Hans Kronberger, Freedom Party Member of the European Parliament, described the EU sanctions against Austria as "Kafkaesque". Does this word not rather describe the situation of the "poor" and "supplicants" outside the gates of EU law? The primary question in this whole confrontation is the definition of the borders of Europe. Where does it begin and where does it end? It is considerably more difficult to define the sphere of influence of European unification than the black and white definitions of the Freedom Party would lead us to believe. In the 21st century will the EU enfold the former Soviet empire and possibly extend itself as far as the borders of the People's Republic of China? And what about the "former" colonies in Africa which are economically and perhaps also culturally closer to Europe than to some of their African neighbours?

In the economic field, where for the most part politicians have learnt to obey "practical constraints" very easily, internationalism or, more precisely, transnationalism is already taken for granted, at least by the winners. What attitude do we find to this in the art world, for instance in the field of literature, i.e. where people are professionally involved with language? On the one hand market-specific segmentation, translation costs and also themes which are related to particular regions lead to literary production still being perceived as national literatures. However, for a long time a communication forum has existed in the international sphere of literature which goes beyond such political-economic, national or regional definitions. In her new book "La République mondiale des lettres" (The World Republic of Literature) , the French literary critic Pascale Casanova examines the creation of this overlapping transnational field since its beginnings in the 16th (!) century. She does not simply draw a picture of the current polycentric situation but with numerous case studies shows the innovative capacity of positions from the "periphery" and how these have contributed to the world-wide discourse of literature.

Franz Kafka's experiences – not as a "real Austrian" (a term used by the Freedom Party) but as a member of two minorities, i.e. the German-speaking and Jewish minorities in Prague – were, according to Casanova, a most decisive influence on the innovative character of his work. Her comparison between Charles Ferdinand Ramuz, who died in 1947 and who wrote in the spoken language of the Canton Vaud in the French-speaking part of Switzerland, and contemporary authors from the Antilles (former French colonies in the Caribbean) such as Jean Bernabé, Patrick Chamoiseau and Raphaël Confiant and their "Éloge de la créolité", is particularly informative. These writers are trying to bring the experience and variety of "Creole-isation" and the multilingual character of the mixed languages into the world republic of literature in order to "change the imagineries of humanities," as Martinique-born Édouard Glissant writes.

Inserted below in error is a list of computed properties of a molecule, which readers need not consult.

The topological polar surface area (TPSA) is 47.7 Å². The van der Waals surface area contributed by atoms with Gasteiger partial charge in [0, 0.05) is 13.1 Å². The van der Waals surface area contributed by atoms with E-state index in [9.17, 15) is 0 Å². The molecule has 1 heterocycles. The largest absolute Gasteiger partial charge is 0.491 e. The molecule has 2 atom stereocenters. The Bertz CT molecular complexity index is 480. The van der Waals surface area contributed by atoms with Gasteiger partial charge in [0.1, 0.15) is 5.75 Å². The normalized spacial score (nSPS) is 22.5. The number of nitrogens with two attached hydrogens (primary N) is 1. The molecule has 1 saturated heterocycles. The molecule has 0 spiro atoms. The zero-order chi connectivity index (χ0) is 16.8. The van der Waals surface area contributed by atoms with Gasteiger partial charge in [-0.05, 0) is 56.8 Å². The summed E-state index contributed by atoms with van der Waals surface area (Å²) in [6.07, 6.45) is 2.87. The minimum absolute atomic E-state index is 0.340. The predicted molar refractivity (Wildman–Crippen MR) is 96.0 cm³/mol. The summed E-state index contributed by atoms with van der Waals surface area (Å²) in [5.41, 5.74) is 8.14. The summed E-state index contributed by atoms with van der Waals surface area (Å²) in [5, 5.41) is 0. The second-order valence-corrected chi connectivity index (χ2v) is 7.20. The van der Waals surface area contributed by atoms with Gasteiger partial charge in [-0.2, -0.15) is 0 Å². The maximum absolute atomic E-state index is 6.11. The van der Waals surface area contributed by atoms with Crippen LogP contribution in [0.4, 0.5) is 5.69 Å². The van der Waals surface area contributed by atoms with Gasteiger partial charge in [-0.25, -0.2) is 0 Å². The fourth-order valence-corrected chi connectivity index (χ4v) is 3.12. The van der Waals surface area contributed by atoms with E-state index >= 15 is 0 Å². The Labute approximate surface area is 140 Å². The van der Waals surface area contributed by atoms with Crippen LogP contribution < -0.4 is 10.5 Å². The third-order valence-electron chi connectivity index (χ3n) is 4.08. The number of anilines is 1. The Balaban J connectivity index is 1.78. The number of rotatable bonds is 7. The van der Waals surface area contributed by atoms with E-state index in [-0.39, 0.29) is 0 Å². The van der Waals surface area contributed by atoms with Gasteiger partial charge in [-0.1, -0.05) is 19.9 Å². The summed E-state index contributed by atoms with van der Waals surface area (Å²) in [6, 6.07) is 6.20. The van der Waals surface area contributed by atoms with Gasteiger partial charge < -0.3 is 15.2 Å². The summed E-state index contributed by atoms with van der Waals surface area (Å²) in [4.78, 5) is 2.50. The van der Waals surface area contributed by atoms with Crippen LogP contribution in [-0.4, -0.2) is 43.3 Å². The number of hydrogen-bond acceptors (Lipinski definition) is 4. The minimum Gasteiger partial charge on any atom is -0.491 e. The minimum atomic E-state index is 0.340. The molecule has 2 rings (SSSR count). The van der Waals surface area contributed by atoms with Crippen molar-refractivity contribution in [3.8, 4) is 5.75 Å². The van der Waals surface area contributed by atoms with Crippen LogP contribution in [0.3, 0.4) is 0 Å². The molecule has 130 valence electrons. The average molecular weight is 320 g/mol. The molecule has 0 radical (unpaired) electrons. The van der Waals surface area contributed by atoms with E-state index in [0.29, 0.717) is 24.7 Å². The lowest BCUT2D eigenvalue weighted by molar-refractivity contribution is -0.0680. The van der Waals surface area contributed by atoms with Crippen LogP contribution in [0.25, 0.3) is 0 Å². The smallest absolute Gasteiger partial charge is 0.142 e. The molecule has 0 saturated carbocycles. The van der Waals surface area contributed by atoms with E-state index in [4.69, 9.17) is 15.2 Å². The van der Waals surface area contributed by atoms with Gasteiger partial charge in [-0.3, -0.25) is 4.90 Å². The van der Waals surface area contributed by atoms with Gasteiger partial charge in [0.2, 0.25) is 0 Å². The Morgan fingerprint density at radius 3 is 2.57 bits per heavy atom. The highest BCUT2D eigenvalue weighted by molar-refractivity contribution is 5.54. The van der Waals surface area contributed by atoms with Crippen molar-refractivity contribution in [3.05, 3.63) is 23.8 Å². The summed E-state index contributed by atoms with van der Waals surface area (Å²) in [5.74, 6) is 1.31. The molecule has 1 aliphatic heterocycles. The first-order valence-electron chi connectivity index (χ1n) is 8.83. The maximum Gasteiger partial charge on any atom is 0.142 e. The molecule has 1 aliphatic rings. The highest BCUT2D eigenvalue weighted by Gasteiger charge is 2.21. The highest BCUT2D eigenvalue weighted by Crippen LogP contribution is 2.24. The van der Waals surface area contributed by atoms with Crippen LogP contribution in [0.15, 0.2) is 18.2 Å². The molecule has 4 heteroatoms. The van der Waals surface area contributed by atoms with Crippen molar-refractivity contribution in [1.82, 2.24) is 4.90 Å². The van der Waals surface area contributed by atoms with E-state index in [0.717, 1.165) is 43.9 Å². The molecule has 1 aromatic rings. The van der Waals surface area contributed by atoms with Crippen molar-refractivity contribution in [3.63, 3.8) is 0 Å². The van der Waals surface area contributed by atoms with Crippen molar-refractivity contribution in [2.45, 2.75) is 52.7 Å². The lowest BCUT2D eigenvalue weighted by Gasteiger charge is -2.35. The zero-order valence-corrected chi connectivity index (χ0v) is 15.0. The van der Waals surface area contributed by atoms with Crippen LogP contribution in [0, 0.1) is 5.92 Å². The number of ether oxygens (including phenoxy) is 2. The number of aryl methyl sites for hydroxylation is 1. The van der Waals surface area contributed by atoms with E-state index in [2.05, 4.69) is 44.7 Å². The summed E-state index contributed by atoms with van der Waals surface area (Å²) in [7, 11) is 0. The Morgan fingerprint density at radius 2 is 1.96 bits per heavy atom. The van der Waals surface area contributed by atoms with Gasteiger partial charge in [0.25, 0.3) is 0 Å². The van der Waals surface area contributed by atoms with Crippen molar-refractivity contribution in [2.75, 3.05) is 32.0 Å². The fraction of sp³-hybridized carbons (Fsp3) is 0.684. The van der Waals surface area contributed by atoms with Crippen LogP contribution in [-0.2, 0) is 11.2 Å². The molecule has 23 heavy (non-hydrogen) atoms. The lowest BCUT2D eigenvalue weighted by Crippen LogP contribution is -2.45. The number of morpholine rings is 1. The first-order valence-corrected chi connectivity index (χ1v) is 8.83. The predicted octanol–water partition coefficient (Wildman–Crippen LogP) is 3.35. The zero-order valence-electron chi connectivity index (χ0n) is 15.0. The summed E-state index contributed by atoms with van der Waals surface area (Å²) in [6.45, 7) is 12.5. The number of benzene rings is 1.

Art, literature and music are a public use of symbols, a communicative activity and they create fields of action which are specialised in the use of many languages, translation, innovative chaos, interference. To say that these professions are particularly suited to analyse the accelerated change of the modern world does not give their protagonists any special moral authority or automatically legitimise their statements. However, artistic activities can teach us a lesson against small-minded, backward-thinking territorial behaviour. Today we are not threatened – and especially not because of the Internet – by a "foreign" Anglo-American linguistic monoculture or a domestic colonisation by "aliens", against which the phantasm of a specifically located cultural substance called the mother language or the "bond" of the people must be mobilised. Old established cultures are simply those which were already "Creolised" a long time ago. Everybody speaks a mixed language and in so far as we express ourselves we never communicate monolingually. That is why the chances of a "variety of languages without hierarchy", in Glissant's words, speak a "magma of opportunities" against the fortress mentality of local nationalists.

Theo Steiner
Philosopher and Curator

Vienna, 29 February 2000